Measuring time spent caring for drinkers and their dependents
MetadataShow full item record
Aims: To quantify the extent of time spent by family and friends caring for drinkers and their dependents, to estimate the cost of this time and to measure which factors predict time spent caring. Methods: Data are from a nationwide Alcohol's Harm to Others Survey of 2649 Australians, in which 778 respondents reported they were harmed by a known drinker. Time spent on four caring activities was self-reported by these respondents and tallied to estimate how many hours they spent caring for the drinker, the drinker's children or other dependents. Bivariate and multivariate linear regression models were employed to examine factors predicting time spent caring. Results: Respondents who reported they were harmed by a drinker they knew had spent on average 32 h caring for this drinker and their dependents in the past 12 months. Applying these figures to the Australian population, but discounting by 90% because this time may be seen be a voluntary demonstration of connection, an annual cost of caring in 2008 would amount to AU$250 million. A significant positive association was found between time spent caring and the drinking level and drinking frequency of the heavy drinking other person.Conclusion: Caring for drinking family members, friends, co-workers and a drinker's dependents can be a substantial burden. Policy approaches that reduce population drinking and individual risky drinking levels are potential means to reduce the burden of caring due to others' drinking.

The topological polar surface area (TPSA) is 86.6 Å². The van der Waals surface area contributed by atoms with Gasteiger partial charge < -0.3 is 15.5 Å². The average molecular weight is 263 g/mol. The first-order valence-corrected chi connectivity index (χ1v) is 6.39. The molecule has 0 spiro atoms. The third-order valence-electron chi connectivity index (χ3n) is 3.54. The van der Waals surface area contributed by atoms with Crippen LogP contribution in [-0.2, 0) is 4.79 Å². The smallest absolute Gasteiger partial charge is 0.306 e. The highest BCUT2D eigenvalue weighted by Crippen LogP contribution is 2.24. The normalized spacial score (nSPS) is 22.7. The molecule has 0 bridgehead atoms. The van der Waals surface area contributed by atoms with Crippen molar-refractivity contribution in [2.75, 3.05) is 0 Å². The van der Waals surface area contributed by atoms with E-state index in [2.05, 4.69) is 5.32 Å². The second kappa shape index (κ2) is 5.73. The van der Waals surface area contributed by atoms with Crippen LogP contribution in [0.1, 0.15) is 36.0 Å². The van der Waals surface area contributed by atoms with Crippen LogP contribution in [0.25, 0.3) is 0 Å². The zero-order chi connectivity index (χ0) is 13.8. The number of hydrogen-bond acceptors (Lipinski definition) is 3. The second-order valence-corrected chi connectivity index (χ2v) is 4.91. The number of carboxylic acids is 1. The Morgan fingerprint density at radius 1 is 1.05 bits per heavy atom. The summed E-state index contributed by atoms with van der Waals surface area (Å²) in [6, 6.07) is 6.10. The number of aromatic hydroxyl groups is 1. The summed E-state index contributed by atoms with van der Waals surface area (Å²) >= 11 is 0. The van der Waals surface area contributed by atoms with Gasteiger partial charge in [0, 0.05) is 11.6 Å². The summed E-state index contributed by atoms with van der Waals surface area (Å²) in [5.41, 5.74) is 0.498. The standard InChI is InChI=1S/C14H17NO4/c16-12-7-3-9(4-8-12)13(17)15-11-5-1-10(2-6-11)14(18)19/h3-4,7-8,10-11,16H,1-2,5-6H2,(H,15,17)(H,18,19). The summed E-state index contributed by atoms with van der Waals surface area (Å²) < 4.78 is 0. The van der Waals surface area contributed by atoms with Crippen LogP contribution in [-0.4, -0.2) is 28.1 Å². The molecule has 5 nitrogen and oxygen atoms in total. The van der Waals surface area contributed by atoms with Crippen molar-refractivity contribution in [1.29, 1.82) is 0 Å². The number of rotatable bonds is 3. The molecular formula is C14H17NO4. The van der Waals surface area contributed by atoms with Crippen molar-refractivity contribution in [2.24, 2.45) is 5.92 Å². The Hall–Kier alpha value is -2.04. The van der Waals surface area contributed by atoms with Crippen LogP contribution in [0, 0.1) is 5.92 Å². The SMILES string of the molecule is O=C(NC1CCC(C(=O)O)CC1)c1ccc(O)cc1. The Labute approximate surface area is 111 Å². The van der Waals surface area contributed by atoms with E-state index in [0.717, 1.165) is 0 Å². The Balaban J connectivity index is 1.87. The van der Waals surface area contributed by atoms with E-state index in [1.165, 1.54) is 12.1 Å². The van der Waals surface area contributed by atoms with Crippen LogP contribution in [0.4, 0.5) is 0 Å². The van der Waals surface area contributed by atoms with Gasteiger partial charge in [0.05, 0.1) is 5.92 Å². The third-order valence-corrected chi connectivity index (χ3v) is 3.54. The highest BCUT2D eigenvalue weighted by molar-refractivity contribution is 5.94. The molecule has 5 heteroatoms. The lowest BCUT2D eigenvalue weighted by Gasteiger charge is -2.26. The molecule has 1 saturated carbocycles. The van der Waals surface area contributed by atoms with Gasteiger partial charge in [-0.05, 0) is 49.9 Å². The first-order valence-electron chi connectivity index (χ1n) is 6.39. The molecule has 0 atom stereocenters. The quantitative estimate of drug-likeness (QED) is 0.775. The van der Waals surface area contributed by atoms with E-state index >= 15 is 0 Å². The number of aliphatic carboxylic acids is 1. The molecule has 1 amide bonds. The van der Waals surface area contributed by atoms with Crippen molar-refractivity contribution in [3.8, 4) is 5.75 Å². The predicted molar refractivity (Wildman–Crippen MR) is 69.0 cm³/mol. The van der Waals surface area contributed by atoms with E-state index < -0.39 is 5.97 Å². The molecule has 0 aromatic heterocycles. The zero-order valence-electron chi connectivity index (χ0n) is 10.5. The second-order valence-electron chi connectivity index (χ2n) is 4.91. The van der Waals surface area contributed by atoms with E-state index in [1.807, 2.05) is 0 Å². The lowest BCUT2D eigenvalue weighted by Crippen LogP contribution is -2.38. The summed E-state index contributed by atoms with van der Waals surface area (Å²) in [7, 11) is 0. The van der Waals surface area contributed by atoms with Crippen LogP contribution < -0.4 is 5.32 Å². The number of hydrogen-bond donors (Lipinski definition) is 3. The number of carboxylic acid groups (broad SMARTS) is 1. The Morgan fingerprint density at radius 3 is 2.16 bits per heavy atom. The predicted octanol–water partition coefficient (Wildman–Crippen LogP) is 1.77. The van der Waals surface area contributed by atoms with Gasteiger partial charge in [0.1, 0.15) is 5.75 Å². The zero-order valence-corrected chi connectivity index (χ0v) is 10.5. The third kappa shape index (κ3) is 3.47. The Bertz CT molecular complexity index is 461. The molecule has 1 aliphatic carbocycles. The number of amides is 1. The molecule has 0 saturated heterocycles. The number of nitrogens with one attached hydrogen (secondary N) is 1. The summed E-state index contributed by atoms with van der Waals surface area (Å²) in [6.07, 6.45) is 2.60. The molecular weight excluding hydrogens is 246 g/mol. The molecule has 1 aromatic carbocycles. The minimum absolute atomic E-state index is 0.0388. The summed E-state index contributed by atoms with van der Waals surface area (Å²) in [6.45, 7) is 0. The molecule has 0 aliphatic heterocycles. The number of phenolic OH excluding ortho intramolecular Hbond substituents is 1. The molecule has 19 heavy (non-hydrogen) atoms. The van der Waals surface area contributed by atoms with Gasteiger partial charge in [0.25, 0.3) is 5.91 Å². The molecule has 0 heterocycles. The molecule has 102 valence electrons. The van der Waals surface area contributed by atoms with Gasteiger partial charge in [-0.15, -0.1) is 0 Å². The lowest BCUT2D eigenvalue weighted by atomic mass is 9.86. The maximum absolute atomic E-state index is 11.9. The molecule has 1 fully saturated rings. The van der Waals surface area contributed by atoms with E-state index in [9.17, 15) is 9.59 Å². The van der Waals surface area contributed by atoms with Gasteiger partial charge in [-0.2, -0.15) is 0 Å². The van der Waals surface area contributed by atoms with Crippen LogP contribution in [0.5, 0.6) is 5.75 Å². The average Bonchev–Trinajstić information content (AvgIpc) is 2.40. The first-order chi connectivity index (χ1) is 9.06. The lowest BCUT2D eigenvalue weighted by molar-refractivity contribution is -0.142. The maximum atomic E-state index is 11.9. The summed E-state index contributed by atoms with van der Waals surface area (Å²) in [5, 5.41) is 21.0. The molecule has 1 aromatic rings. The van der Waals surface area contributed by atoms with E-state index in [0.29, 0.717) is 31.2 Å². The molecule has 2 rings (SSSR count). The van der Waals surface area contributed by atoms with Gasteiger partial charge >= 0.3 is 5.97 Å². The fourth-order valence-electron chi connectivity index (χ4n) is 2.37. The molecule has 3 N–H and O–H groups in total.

Showing items related by title, author, creator and subject.
Jiang, H.; Callinan, S.; Laslett, Anne-Marie; Room, R. (2015)Introduction and Aims: This study identifies the correlates of caring for harmful drinkers and others, and examines how caring for that person impacts on respondents' well-being and use of services. Design and Methods: ...
Chan, G.; Leung, J.; Quinn, C.; Connor, J.; Hides, L.; Gullo, M.; Alati, Rosa; Weier, M.; Kelly, A.; Hall, W. (2016)© 2016 The Author(s). Background: Skog's collectivity theory of alcohol consumption predicted that changes in alcohol consumption would synchronize across all types of drinkers in a population. The aim of this paper is ...
Ogeil, R.; Lloyd, B.; Lam, T.; Lenton, S.; Burns, L.; Aiken, A.; Gilmore, W.; Chikritzhs, Tanya; Mattick, R.; Allsop, S.; Lubman, D. (2016)Pre-drinking has been linked to subsequent heavy drinking and the engagement in multiple risky behaviors. Objectives: The present study examined a group of adolescents who recently had a “big night out” to determine whether ...